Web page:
The mobile consumers are still buying mobile phones on their brand name and price
|– and walking out of shops with a new 2G phone!|
|Not surprisingly, there seems to be two main criteria for how most customers decide which new mobile phone they are going to buy – the make of the phone and the price. The problem is that many of those phones are still 2G phones, in Europe most of them are Nokia, Siemens, Motorola and Ericsson phones and few of them support any of the new services like GPRS and MMS – services that are essential for the mobile operators future existence.|
The operators need to stop this trend now – but are uncertain as to how they can break the terminal manufactures strong influence on the mobile customers purchase decision for new mobile phones. Until they do, they can wave goodbye to any 2.5G mobile services revenue from customers who have signed a 12 or 24-month subscription contract for a new Nokia 3310 that has no 2.5G capabilities at all!
In Europe, over 60% of the customers go into a shop knowing that they want to come out of it with a Nokia mobile phone in their hands and will often buy the cheapest deal they can get. What do they often have in their hands? A Nokia 3310! That was a great phone 2 years ago. Today it has no future revenue possibilities from any 2.5G services – services that many operators hope will bring in 30% of their revenue in a few years time.
Nokia on the other hand are very happy indeed – they have sold over 80 million 3310’s! The more Nokia 3310’s they can sell, the longer lifespan the mobile phone has and the more money they can make for themselves and their shareholders. It is not Nokia’s fault that the mobile operators do not have a strategy for how to sell 2.5G mobile phones to their customers and it is not Nokia’s fault that the mobile operators are binding customers to their new Nokia 3310 with a 12 or 24-month subscription. So Nokia can happily sell 3310’s with a clean conscience – despite the fact that they know the mobile operators desperately need to get customers on to the 2.5G mobile phones.
The biggest challenge for the mobile operators is to give the customer a reason not to buy a 2G phone. The most logical way of doing that is by creating a demand for services that simply do not work on a 2G phone. You can compare it to buying a PC, nobody today would want to buy a cheap PC if there was no way at all it could connect to the Internet – it would be worthless! People want access to all the content on the Internet from their PC and the PC needs to have some way of connecting to the Internet.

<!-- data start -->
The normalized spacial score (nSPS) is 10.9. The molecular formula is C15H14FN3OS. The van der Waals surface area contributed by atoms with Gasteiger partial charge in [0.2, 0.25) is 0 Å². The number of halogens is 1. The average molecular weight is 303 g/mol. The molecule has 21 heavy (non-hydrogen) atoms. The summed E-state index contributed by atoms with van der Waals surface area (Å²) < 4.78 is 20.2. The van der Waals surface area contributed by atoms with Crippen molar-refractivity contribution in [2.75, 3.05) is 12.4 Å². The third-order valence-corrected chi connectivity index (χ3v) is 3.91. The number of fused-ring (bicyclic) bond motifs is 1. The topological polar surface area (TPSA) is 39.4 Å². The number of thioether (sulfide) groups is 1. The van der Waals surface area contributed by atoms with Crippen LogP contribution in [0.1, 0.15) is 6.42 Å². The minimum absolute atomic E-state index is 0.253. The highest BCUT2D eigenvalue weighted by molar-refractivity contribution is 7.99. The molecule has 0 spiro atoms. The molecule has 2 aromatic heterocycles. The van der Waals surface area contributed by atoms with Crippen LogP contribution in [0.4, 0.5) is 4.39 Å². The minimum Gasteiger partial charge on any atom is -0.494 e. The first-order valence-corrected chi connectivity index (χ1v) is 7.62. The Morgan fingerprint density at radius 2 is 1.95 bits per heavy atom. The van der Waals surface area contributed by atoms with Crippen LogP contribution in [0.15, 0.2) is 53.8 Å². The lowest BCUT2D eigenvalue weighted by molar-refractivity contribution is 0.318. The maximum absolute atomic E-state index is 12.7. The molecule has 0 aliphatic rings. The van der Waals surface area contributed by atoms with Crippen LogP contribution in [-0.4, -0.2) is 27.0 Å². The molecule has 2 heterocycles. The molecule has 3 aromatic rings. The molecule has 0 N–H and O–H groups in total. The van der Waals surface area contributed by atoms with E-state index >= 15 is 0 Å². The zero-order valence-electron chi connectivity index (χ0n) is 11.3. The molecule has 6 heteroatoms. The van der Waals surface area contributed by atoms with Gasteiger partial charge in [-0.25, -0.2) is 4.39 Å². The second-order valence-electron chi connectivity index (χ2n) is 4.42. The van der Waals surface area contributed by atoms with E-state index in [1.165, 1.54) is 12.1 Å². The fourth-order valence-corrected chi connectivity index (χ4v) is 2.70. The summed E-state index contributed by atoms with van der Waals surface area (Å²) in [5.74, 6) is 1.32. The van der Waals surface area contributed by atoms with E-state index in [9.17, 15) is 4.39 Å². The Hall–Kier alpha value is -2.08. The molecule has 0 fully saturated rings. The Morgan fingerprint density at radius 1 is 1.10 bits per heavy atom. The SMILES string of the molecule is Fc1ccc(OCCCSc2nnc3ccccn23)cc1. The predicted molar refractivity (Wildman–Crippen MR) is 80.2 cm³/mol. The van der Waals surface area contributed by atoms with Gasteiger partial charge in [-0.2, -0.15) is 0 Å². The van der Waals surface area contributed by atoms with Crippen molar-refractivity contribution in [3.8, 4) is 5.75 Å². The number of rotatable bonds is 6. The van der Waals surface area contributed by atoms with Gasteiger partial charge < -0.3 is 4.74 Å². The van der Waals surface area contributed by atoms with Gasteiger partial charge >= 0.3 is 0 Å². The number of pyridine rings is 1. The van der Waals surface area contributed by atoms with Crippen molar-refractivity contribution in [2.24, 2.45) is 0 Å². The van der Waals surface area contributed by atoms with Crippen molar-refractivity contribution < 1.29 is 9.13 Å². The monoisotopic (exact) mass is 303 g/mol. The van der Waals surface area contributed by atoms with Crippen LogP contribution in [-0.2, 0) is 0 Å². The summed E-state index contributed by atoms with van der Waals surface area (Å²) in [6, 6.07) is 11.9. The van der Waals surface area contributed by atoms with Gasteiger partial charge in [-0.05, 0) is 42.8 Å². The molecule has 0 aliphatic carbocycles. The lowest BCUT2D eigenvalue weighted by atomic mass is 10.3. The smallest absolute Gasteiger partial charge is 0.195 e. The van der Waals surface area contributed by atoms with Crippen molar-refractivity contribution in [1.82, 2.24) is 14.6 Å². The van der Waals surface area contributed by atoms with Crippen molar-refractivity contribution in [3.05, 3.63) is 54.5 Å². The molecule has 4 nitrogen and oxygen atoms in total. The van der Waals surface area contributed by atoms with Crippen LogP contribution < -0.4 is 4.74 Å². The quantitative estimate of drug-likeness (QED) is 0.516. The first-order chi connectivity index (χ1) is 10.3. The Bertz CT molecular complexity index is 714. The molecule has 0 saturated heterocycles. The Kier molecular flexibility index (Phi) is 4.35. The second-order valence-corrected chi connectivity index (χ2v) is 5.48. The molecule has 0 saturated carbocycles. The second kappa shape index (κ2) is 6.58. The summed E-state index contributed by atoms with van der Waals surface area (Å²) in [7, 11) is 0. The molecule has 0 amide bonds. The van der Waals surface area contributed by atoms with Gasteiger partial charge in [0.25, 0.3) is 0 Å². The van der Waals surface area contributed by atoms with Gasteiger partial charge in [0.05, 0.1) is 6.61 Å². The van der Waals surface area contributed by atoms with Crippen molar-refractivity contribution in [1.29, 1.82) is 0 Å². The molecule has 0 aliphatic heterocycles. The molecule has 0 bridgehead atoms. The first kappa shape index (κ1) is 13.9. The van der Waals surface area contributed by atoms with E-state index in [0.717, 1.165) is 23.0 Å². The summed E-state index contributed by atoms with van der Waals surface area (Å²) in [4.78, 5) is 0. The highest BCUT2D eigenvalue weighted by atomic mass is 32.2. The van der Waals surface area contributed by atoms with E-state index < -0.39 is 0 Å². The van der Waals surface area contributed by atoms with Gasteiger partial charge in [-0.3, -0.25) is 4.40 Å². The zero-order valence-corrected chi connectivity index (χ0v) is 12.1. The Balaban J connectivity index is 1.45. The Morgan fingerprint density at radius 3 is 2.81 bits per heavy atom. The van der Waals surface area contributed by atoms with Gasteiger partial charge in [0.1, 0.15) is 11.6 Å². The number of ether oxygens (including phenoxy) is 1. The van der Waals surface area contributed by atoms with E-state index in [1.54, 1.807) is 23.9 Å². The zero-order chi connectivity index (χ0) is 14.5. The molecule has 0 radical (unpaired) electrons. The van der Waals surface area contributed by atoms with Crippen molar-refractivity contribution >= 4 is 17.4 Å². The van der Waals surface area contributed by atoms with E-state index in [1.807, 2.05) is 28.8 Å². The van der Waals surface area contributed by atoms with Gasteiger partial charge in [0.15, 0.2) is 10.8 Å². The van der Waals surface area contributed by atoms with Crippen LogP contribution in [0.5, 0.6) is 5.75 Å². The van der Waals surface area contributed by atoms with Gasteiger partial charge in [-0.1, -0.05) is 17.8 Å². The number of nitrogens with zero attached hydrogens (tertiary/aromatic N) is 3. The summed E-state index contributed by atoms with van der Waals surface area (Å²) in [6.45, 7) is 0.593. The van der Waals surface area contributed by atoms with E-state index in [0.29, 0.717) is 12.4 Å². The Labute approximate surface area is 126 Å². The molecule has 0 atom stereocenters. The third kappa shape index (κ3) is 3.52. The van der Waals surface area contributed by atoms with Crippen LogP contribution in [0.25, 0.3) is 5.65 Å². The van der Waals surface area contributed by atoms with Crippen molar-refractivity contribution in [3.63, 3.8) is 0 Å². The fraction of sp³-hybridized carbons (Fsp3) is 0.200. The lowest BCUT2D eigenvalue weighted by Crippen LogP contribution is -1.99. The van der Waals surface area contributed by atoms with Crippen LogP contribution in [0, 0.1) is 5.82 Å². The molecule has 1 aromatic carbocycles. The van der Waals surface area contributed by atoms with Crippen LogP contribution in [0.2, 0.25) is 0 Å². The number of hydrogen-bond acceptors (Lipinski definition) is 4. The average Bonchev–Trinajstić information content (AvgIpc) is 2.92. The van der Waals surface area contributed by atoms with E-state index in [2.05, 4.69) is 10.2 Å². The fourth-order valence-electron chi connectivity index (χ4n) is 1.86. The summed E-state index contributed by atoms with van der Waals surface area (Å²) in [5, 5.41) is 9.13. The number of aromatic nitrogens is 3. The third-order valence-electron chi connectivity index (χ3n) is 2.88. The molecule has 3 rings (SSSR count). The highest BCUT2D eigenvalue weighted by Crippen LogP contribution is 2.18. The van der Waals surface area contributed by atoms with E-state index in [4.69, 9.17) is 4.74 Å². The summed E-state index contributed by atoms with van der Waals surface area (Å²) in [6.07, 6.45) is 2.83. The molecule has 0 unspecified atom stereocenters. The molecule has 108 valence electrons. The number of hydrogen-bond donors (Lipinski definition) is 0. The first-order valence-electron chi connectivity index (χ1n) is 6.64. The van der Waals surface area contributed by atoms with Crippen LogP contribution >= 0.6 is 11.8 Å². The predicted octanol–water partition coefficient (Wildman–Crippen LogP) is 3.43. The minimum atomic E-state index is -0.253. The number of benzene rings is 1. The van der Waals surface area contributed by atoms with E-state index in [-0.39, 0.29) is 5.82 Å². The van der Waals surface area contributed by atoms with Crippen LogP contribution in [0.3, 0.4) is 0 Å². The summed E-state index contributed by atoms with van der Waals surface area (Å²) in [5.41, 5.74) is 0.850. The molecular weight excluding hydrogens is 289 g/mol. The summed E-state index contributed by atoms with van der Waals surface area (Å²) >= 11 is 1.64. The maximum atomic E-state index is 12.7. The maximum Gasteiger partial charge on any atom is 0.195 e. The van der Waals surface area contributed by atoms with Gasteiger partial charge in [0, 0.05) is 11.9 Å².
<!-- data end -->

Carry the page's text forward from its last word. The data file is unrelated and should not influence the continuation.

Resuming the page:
In the same way, if customers went in to mobile phone retailers and ask for a services package consisting of e.g. an email application, traffic application and a games deal – all new 2.5G services – the shop would have a difficult time trying to sell them a Nokia 3310 at the same time.
In the above scenario, the phone becomes secondary, the customer first chooses a services package to suit his needs and then can choose between the 2.5G mobile phones that support the services the customer wishes to use. This is how it works in Korea and in under a year 25% of the mobile users ( 9 million out of 36 million subscribers) bought new 2.5G mobile phones and started using 2.5G services on them! And in Korea the mobile phones are not even subsidised!
A few mobile operators are starting to understand that the services must come first and then the mobile phones will follow suit. Vodafone in the UK will be launching their own brand of mobile phones, with colour screens and built in services that will not be found on the terminal manufactures phones. By doing this Vodafone stand a much better chance of breaking the hold that the terminal manufactures have on the mobile customers – and at the same time can market new services on their own new 2.5G mobile phones, thereby differentiating themselves from the competition and getting the 2.5G mobile service market in gear.
In much the same way, O2 has lanced the XDA running Microsoft’s Pocket PC in England, Holland, Ireland and Germany and T-Mobile will be launching the XDA under their own brand name – calling it the MDA.
The latest report from Strand Consult “How to make money on mobile services” a picture of the current & future Market for Mobile Services in Europe shows that in 2005, non-voice ARPU (average revenue pr. user) will account for 32% of the mobile operators earnings and have a total value of Euro 23 billion. Of that, under 2 billion will come from SMS based mobile services and the rest from new technologies based on MMS/WAP and JAVA! The report takes into account the mobile operators slow marketing of GPRS and 2.5G mobile phones, not to mention the lack of revenue sharing models for new mobile services. All the prerequisites from all the players in the mobile marketplace that need to be in place, before the 2.5G mobile services market really can take off, are gone through in detail, in the most comprehensive report so far from Strand Consult.
|More information on the report|